Other limitations included the following. Due to the observational nature of this study the findings of the current analysis should be seen as exploratory and can only provide a rationale for further investigations. In addition, in the Netherlands CPAP or NIV were seldom used in COVID-19 patients. If these forms of respiratory support were used, which mainly happened outside of the ICU, it was given as part of palliative care. This limits the generalizability of the findings of our study to countries or regions where CPAP or NIV are used more often, or where it is not used as part of palliative care. The findings of our study reflect the applicability of the broadened ARDS definition only in patients with COVID-19. It remains unclear whether the findings of our study can be generalized to patients receiving HFNO for acute hypoxemic respiratory failure due to other causes. In addition, none of the patients in the ventilated group started with NIV, limiting the generalizability of our study to settings where NIV is used more often. Data regarding do–not–intubate orders could not be reliably collected in PRoAcT–COVID. These orders could have limited life sustaining treatments and thereby could have interfered with the study results. Also, we should consider that the unprecedented demand on the ICUs and consequently resource limitations may have influenced clinical decision making. Finally, even if this is the largest study to date on the usefulness of a broadened Berlin definition, we remain underpowered to show a statistically significant difference between the patients with worsening arterial hypoxemia.
In conclusion, the use of a broadened Berlin definition of ARDS allows an earlier diagnosis in patients that start with HFNO. However, HFNO patients that meet the broadened definition have a lower mortality than patients receiving ventilation. Further refinement of the broadened definition, including cutoffs for the severity of ARDS, remains needed.
Availability of data and materials
A de-identified dataset will be made available upon request to the corresponding authors 1 year after the publication of this study. The request must include a statistical analysis plan.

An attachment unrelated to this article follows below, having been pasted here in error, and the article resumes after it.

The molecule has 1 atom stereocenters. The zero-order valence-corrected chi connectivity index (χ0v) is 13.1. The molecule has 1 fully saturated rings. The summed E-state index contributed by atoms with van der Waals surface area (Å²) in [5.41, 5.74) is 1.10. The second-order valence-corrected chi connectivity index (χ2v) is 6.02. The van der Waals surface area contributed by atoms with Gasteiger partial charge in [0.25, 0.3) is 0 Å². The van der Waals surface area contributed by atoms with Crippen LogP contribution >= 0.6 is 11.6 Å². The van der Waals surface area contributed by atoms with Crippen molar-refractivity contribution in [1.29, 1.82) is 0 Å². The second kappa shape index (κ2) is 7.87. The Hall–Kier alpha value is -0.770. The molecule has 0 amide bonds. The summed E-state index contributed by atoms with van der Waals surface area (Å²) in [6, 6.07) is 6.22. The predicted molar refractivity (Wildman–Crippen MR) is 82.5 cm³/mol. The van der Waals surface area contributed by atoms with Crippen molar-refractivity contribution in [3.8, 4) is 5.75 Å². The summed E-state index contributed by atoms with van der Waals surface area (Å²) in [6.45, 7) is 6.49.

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PRoAcT–COVID investigators: [in alphabetic order]: E. Aydeniz; P. van de Berg; D.C. Bergmans; M. Bevers; S. den Boer; L.S. Boers; L.D. Bos; M. Botta; L.A. Buiteman–Kruizinga; W. Coene; M. Delmte; Vincenzo Di Leo; D.A. Dongelmans; T.P. Dormans; L.M. Elting; A.A. Esmeijer; M. Gama de Abreu; A.R. Girbes; M.J. de Graaff; D.M. Go; R.L. Goossen; H.J. Hansen; J.J. Haringman; L. Hol; M.W. Hollmann; P.L. van der Heiden; J. Horn; L.E. van Ingen; N.P. Juffermans; M.A. Kuiper; L.J. Kuipers; E. Koornstra; A. Lokhorst; S.G. Nijbroek; I. Martin–Loeches; D.M. van Meenen; G. Mazzinari; S. Myatra; F. Paulus; M. Offermans; T. Pisters; A. Prins; P. van Oosten; J. Pillay; I.M. Purmer; A.S. Rezaee; T.C.D. Rettig; O. Roca; N.M. Rosenberg; N. Schavemaker; A.A. Sciascera, M.J. Schultz; A. Serpa Neto; G. Shrestha; M.E. Sleeswijk; W. Stilma; A.C. Strang; P.E. Spronk; P.R. Tuinman; A.M. Tsonas; C.M.A. Valk; M. Verboom; A.P. Vlaar; F.L. van der Ven; W. H. van der Ven; P. van Velzen; E.J. Verhoef; T.D. Vermeulen; P. van Vliet; J.J. Voorham; P.H. van der Voort; M. van der Woude; Weiner; N. Yaali; J.M. Zandvliet; A.R. van Zanten; T.Z. van Zijl; S.A. Zonneveld.
The study was in part supported by a peer-reviewed grant from the Netherlands Organization for Health Research and Development [ZorgOnderzoek Nederland/Medische Wetenschappen (ZonMw)], and endorsed by the Amsterdam University Medical Centers, location ‘Academic Medical Center’, Amsterdam, the Netherlands.
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The study protocol was approved by local institutional Review Board of the Amsterdam UMC, location ‘AMC’. Due to the observational nature of this study, the need for patient informed consent was waived.
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Demographics mild ARDS according to Berlin definition. Table S2. Demographics moderate ARDS according to Berlin definition. Table S3. Demographics severe ARDS according to Berlin definition. Figure S1. Cumulative frequency distribution of PaO2/FiO2 ratio, FiO2, and PEEP or flow per severity class in HFNO and ventilation. Figure S2. Cumulative incidence of ICU discharge (A) and hospital discharge (B) in HFNO compared to ventilation. Figure S3. Hospital (A), 28–day mortality (B) and all–cause 90–day mortality (C) per severity class.
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van der Ven, FS.L.I.M., Valk, C.M.A., Blok, S. et al. Broadening the Berlin definition of ARDS to patients receiving high-flow nasal oxygen: an observational study in patients with acute hypoxemic respiratory failure due to COVID-19. Ann. Intensive Care 13, 64 (2023). https://doi.org/10.1186/s13613-023-01161-6